WADSWORTH — After almost a decade-long process, the Nuclear Regulatory Commission granted permits to the South Texas Project to build two additional advanced boiling water reactor units at its Matagorda County site, doubling its electric output capacity.
“That’s the benefit from an STP perspective, the fact that we have these licenses is a major milestone or hurdle in the project’s life,” STP spokesman Buddy Eller said.
The Nuclear Regulatory Commission made the final decision to approve the two licenses Tuesday. The decision follows a November hearing in front of the NRC, said Mark McBurnett, CEO of Nuclear Innovation North America, the project’s developer.
“We expect to have the actual licenses signed and in hand later this week,” McBurnett said.
Since the current market is not conducive to building the reactors, STP officials will hold the licenses and move forward with construction when the time is right, McBurnett said. The permits do not go into effect until the units are operational, and do not have to be renewed for 40 years.
“Right now, with low gas prices and the economics of the Texas electric market, it’s not really a time to be building anything, particularly in nuclear,” he said.
Officials estimate the market should be good enough to begin construction in the next few years, with the units projected to be online by the mid-2020s, McBurnett said. STP bases that timeline on the federal government’s long-term projections for energy prices.
McBurnett said the licensing process takes at least four or five years, and having the documents ready cuts down the time frame to begin operations.
In the meantime, McBurnett and his team will continue to work on the business development aspects of the estimated $15 billion project in order to facilitate the proceedings when the market turns, Eller said.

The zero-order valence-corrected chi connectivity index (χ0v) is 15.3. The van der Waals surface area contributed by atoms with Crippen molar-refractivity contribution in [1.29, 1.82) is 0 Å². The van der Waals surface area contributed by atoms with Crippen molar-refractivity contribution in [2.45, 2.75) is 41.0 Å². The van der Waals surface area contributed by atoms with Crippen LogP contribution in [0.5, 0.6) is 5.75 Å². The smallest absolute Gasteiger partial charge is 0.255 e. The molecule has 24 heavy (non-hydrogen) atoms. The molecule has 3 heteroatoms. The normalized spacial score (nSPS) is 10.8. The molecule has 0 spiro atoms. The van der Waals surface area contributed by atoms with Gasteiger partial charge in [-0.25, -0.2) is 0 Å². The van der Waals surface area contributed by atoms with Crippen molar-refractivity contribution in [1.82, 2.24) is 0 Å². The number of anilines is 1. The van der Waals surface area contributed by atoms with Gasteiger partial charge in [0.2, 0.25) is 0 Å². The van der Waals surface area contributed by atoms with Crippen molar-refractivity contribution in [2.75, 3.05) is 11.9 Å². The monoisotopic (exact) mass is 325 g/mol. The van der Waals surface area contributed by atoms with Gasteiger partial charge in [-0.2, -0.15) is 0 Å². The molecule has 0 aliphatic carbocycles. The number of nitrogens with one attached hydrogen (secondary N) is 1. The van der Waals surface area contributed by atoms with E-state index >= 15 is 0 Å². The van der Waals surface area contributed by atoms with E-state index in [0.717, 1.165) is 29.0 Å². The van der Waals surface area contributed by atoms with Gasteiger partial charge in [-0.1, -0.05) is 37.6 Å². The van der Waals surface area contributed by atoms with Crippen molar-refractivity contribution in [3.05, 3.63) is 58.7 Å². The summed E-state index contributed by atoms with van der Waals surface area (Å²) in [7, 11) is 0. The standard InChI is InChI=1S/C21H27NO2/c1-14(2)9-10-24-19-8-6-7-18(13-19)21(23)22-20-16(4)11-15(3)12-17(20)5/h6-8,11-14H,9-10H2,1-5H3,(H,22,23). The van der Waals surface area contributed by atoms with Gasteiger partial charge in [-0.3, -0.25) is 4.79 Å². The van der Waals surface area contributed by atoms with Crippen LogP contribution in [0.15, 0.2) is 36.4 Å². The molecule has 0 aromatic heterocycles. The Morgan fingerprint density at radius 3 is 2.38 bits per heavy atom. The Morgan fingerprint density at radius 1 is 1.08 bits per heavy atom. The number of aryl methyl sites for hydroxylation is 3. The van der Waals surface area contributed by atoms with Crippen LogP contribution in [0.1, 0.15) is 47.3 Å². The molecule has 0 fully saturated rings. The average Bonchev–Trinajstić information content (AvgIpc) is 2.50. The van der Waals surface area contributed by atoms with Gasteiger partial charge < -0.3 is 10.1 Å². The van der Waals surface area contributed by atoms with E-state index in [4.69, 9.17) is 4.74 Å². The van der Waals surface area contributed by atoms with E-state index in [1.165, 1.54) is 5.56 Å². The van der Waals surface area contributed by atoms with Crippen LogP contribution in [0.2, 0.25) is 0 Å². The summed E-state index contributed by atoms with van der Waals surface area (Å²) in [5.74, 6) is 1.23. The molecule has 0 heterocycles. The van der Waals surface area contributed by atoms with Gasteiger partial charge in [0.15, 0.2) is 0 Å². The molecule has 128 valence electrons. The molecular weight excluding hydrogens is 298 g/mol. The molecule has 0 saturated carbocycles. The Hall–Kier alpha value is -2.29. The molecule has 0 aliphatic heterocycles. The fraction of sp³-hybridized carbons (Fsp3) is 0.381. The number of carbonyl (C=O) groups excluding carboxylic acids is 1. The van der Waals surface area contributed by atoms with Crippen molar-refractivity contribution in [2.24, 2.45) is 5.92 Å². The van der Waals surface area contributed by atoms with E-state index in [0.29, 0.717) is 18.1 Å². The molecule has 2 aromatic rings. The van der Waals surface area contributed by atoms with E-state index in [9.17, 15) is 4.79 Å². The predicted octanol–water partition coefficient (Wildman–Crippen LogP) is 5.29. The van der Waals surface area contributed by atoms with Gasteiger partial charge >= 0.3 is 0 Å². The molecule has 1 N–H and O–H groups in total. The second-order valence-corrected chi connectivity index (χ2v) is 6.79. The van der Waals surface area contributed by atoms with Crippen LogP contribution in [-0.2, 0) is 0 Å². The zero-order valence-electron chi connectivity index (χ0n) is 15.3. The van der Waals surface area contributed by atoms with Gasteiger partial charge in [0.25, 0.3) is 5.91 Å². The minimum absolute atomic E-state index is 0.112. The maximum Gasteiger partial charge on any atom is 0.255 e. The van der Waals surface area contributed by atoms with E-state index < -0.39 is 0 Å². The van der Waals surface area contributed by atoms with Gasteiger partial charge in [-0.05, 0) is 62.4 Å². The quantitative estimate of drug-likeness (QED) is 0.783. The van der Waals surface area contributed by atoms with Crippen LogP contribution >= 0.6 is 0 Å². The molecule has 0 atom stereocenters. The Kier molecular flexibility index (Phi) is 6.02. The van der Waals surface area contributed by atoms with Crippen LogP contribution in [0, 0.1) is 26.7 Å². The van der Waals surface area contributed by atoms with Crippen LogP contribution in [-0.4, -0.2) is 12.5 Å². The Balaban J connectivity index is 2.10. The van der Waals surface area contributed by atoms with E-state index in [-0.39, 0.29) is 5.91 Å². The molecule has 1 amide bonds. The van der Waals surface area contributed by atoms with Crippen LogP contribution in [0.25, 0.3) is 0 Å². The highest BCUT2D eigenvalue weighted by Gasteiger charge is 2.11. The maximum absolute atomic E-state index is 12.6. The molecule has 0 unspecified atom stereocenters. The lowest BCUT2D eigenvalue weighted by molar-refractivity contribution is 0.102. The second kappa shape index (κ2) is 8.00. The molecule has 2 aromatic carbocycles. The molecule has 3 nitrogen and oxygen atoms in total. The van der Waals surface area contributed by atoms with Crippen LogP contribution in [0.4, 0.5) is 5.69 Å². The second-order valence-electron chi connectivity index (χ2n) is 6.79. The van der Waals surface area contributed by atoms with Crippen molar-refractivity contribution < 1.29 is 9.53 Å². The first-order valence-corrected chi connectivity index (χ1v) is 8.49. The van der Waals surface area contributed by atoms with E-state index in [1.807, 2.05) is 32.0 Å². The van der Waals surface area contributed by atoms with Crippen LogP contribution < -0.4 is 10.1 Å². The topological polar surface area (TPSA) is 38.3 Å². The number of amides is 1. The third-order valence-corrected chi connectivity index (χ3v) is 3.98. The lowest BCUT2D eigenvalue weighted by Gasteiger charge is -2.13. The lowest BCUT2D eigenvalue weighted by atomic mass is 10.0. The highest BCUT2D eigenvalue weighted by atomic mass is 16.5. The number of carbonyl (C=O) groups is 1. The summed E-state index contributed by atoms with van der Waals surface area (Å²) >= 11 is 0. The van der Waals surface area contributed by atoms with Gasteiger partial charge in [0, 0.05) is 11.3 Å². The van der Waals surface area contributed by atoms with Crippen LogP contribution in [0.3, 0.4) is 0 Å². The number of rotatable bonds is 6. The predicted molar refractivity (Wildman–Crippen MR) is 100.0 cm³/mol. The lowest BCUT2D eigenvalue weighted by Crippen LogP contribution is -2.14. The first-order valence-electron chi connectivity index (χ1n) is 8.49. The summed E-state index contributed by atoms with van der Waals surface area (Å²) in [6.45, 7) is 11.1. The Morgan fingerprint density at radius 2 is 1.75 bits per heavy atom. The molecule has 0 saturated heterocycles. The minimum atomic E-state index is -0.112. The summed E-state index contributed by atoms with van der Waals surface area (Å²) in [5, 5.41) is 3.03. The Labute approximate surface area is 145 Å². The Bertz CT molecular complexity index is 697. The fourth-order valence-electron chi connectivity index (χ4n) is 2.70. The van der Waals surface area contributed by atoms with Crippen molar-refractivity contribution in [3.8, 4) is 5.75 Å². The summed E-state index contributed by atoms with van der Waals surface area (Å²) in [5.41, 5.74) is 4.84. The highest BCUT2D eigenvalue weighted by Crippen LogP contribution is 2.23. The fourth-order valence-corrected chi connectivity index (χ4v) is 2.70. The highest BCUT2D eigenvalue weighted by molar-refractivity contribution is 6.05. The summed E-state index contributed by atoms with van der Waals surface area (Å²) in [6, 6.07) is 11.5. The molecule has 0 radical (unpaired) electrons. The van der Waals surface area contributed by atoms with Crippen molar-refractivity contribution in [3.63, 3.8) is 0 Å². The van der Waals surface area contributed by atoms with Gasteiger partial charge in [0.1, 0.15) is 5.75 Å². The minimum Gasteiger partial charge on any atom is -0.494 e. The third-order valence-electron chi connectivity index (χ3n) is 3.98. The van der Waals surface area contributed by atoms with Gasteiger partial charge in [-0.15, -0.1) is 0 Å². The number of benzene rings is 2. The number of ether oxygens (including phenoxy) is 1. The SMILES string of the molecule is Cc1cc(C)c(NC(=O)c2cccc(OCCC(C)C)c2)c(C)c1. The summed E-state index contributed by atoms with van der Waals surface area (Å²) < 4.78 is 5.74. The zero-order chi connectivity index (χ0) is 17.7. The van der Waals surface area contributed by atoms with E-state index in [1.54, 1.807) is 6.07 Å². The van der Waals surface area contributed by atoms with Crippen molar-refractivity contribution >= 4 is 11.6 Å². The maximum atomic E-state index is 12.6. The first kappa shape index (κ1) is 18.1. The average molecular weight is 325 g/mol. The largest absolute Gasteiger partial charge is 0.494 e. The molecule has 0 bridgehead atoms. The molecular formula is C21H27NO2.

The approval of the licenses helps the developer move past a financial obstacle, as well. Having the permits ready eliminates a measure of uncertainty with investors, McBurnett said.
“It reduces a substantial portion of the overall risk on the investor,” he said.
Also helping to reduce any further delays is the design of the site itself, he said. The facility originally was designed for four units.
“The land, water, transmission infrastructure, that’s all here already in place to support the expansion,” Eller said.
The plant is Matagorda County’s largest employer, with about 1,200 people on the payroll. The new units could create about 800 additional jobs, project officials have said.
STP’s two units produce 2,700 megawatts of carbon-free electricity — providing clean energy to 2 million Texas homes. Units 3 and 4 will double that production output, Eller said.
“They can help meet that base load demand in the future,” he said.
Although the Electric Reliability Council of Texas does not have many details from STP yet, the organization values the addition of energy generators, said Robbie Searcy, communications manager for ERCOT. The council manages the flow of electric power to 24 million Texas customers — about 90 percent of the state’s load.
“We’ll certainly continue to be in discussions with them about what their expectations are for any further development at that location,” she said.
The organization’s current capacity demand and reserve report shows margins currently over the target for the next several years, Searcy said. That report includes other energy expansion projects.
“Right now, our outlook is pretty good,” she said.
Searcy said when the units are completed, it will increase the long-term planning reserve margin in the region. The long-term planning reserve margin is one of the indicators the group looks at for long-term resource adequacy.